Since Charles Darwin published his theory of evolution, researchers have wondered how new species originate and how much of a role chance plays in each organism’s development. Loren Rieseberg’s pioneering research with sunflowers is a key advance in scientists’ understanding of these fundamental problems.
Photo by Chris Meyer
“Dr. Rieseberg is the brightest star in the heavens in the field of plant evolution and someone who already is assured of leaving a lasting legacy upon the discipline.”
— Jonathan Wendel, professor and chair of the Department of Ecology, Evolution, and Organismal Biology at Iowa State University
Although scientists disagree about what Rieseberg’s studies mean to large-scale evolution, they do unequivocally applaud both his methodology and results. Using what Jeffrey Palmer, IU Distinguished Professor of biology, calls “a fresh and extraordinarily wide range of theoretical and experimental approaches,” from classical cross-breeding to genomic mapping, Rieseberg “quickly brought sunflowers to the center of the evolutionary stage.”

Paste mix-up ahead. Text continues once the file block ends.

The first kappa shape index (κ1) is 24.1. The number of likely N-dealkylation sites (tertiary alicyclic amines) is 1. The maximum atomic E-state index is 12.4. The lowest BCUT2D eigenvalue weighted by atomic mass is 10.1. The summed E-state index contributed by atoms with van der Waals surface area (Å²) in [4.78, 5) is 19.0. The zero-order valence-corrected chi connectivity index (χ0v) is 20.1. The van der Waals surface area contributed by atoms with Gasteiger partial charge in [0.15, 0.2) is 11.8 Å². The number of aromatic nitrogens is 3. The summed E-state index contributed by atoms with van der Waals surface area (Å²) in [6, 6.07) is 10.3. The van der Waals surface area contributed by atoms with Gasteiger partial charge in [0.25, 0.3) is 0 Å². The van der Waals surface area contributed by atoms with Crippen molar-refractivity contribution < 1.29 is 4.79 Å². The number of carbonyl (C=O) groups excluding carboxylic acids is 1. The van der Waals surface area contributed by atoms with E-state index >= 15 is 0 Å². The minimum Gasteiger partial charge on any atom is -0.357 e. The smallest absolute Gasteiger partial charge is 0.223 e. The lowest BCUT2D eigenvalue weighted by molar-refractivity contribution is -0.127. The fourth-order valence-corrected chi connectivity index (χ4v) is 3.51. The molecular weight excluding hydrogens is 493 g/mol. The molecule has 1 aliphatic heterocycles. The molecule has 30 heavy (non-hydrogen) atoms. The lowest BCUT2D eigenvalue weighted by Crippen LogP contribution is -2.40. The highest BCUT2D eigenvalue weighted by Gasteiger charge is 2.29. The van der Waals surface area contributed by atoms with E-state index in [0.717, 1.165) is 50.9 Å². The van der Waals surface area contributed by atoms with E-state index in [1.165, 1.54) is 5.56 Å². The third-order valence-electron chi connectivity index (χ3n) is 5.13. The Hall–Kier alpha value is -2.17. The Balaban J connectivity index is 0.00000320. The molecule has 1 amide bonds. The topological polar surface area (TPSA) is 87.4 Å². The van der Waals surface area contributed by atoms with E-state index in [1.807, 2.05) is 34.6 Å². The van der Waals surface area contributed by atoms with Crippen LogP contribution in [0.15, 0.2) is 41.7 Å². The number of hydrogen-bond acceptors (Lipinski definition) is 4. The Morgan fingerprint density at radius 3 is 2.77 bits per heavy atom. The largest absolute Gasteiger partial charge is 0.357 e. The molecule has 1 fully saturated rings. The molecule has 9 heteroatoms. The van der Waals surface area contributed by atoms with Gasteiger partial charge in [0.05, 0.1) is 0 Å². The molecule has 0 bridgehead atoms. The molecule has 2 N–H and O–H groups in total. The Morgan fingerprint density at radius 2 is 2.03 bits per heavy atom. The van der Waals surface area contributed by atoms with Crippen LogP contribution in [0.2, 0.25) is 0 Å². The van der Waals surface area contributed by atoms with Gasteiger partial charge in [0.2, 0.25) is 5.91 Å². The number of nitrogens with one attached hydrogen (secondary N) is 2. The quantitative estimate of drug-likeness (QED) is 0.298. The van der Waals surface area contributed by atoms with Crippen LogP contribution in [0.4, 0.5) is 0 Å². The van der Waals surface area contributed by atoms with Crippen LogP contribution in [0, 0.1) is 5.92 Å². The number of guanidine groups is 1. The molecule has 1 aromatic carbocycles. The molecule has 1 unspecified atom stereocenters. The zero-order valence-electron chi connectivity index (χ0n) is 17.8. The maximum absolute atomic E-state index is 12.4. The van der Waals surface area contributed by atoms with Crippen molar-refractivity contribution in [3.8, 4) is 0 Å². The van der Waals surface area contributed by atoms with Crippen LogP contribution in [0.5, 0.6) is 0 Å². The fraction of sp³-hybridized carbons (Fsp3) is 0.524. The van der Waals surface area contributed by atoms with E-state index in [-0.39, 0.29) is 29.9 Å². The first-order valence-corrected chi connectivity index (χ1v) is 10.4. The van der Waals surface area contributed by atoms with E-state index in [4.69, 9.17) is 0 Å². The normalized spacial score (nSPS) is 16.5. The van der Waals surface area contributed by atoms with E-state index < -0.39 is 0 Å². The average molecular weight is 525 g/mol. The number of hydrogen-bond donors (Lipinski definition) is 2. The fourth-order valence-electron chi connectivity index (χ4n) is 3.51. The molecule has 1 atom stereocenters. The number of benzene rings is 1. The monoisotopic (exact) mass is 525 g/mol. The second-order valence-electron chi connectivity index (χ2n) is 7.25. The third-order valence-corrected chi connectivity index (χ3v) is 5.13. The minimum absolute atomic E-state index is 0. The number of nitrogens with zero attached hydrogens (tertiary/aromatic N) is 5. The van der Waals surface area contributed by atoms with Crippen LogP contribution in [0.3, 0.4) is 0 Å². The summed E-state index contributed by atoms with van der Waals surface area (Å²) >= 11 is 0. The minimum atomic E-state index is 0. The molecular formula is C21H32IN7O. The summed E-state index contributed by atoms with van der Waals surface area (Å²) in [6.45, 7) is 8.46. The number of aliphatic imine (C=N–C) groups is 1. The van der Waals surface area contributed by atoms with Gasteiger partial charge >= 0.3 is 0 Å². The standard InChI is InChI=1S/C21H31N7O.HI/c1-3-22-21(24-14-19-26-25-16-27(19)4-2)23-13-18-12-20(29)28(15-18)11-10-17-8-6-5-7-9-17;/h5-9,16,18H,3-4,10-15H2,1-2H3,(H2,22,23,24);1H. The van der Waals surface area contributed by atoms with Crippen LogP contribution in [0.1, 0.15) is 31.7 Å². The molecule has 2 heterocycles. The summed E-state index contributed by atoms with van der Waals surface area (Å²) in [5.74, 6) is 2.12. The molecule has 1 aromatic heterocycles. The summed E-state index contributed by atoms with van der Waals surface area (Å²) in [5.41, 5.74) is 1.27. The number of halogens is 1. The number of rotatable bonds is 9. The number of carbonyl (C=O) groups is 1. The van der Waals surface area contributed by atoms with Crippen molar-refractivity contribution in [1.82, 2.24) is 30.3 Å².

That combination of creative insight and thorough methodology earned Rieseberg two of the most prestigious and coveted awards in his—or in the case of the latter, any—field. In 1998, he earned the David Starr Jordan Prize, an international award given once every three to four years to scientists “whose research contributions are likely to redirect the principal focus of their field.” In 2003, he was the recipient of a MacArthur Fellowship, the so-called “genius award,” a $500,000 prize given to just 24 individuals nationwide.
Although these and the other numerous awards Rieseberg has earned reflect his already eminent achievements, they hold the promise that his best work is yet to come.